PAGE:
There are very helpful phrases to describe the kind of behavior that keeps us from experiencing freedom—or for settling for external freedom while still experiencing slavery on the inside. We find ourselves, like Moses and Pharaoh at different points in their lives, “on our knees,” at the perfect spot: “the end of ourselves.”
The end of ourselves is where the real freedom begins, from the inside out. We may get there, as a friend of mine always puts it, by way of “repentance now, or judgment later.” But however we get there, it’s a good place to be.
Finding the end of ourselves can take a lifetime. I guess it depends on your capacity for pain. But in case this sounds a bit too good to be true, let’s consider together three things that stop freedom from coming.
1) The Geographical Cure
The geographical cure is famous as a means of escape. And escape is what people think they need to be free. Most of us, apart from folks who are trapped in external conditions of slavery, are not “kept” in our enslavements. They control us only insofar as we allow them to control us. Still, we think our external circumstances are the primary cause of our internal enslavements. The lie of the geographical cure is that if you only move to a different place, you will find a different, better reality. People do this all the time, in my experience. They keep moving to different places, thinking that will change their internal reality. If you are caught in old patterns, you should simply move to a new town, country, job, school, church; then everything will be different, right? Wrong.
The geographical cure never addresses the core problem: You can’t run away from yourself.
G.K. Chesterton once wrote a response in a newspaper to a writer who asked, “What’s wrong with the world?’ His answer was, “I am.” The trouble with the world is you. Until you stop running away from yourself, you can’t get free. We see this with Moses, on the run from his past, his circumstances, his failures; we see him confronted by God in the desert many years later. Finally, Moses has to come to reconcile himself to himself. He cannot run away from his own life. He has to own it. And then, after the confrontation with God, Moses starts running to something instead of running away from things. He starts to head out with a purpose, with deep intention.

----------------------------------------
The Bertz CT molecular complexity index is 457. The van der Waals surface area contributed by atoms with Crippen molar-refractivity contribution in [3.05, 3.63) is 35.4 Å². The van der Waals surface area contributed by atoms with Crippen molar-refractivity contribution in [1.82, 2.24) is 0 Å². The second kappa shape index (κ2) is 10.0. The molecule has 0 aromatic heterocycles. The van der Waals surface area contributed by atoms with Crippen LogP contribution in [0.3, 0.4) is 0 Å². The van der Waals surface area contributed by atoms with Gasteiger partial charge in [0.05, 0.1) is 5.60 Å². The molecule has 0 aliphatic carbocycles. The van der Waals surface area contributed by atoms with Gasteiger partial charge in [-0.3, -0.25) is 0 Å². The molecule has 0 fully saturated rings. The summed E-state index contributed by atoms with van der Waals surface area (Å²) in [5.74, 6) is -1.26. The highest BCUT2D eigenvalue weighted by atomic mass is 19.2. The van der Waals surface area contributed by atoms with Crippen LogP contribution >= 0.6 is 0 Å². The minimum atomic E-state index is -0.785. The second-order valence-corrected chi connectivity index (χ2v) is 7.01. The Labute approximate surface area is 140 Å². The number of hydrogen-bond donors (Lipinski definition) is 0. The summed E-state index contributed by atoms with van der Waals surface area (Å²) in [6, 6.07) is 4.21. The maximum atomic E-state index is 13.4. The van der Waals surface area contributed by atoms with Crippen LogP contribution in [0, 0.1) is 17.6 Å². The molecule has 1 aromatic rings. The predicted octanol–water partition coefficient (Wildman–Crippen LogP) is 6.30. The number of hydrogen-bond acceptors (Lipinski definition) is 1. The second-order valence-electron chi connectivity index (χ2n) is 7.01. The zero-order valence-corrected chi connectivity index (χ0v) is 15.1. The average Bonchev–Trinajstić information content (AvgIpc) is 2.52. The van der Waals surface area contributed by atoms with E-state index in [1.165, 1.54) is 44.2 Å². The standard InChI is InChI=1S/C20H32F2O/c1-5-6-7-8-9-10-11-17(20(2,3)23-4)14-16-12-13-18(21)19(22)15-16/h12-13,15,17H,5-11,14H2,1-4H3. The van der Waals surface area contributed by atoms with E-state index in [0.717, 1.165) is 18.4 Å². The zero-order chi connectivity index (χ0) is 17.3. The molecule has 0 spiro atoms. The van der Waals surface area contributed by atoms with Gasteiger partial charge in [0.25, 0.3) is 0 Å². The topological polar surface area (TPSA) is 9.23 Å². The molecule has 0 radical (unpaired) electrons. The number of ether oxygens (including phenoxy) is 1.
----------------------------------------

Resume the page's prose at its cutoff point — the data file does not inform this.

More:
Are you running to something? Or are you running away? If you are tempted to believe that geography is your deepest problem, you are believing a lie. Our journey isn’t defined by our geography. It’s defined by us.
2) The Relationship Remedy
I can’t tell you how much the relationship remedy gets in the way of real freedom. The lie goes like this: If it’s not where you live, it must be who you live with. If you only had a different spouse, or different friends, or different church, or fill in the different blank ad nauseam. This cycle of thinking will never end.
This particular lie puts the emphasis on the external relationships you are in. It places the blame on other people. Believing that it’s the people around you making you miserable allows you to let yourself off the hook yet one more time. Your misery must be the result of your relationships. It’s someone else’s job to make you free.
Now, it’s important to remember that we do need other people, and are bound to each other by love, and sometimes even by covenant. But other people cannot do the work of getting us free. We have to do that.
No matter who I talk to, it seems as though most Christians have difficulty with boundaries. We think we can change people, and we think people can change us. With good, godly boundaries, we start to realize that our choices, decisions, and intentions are ours to own and to work on. Part of that work is to ask people for help, to ask people to journey with us. But we have to stop the blame game that keeps us trapped in thinking other people got us in this situation and other people can get us out. We need help to get to the point where we admit that it was us, not the people around us, who made the decisions that led to our own enslavement.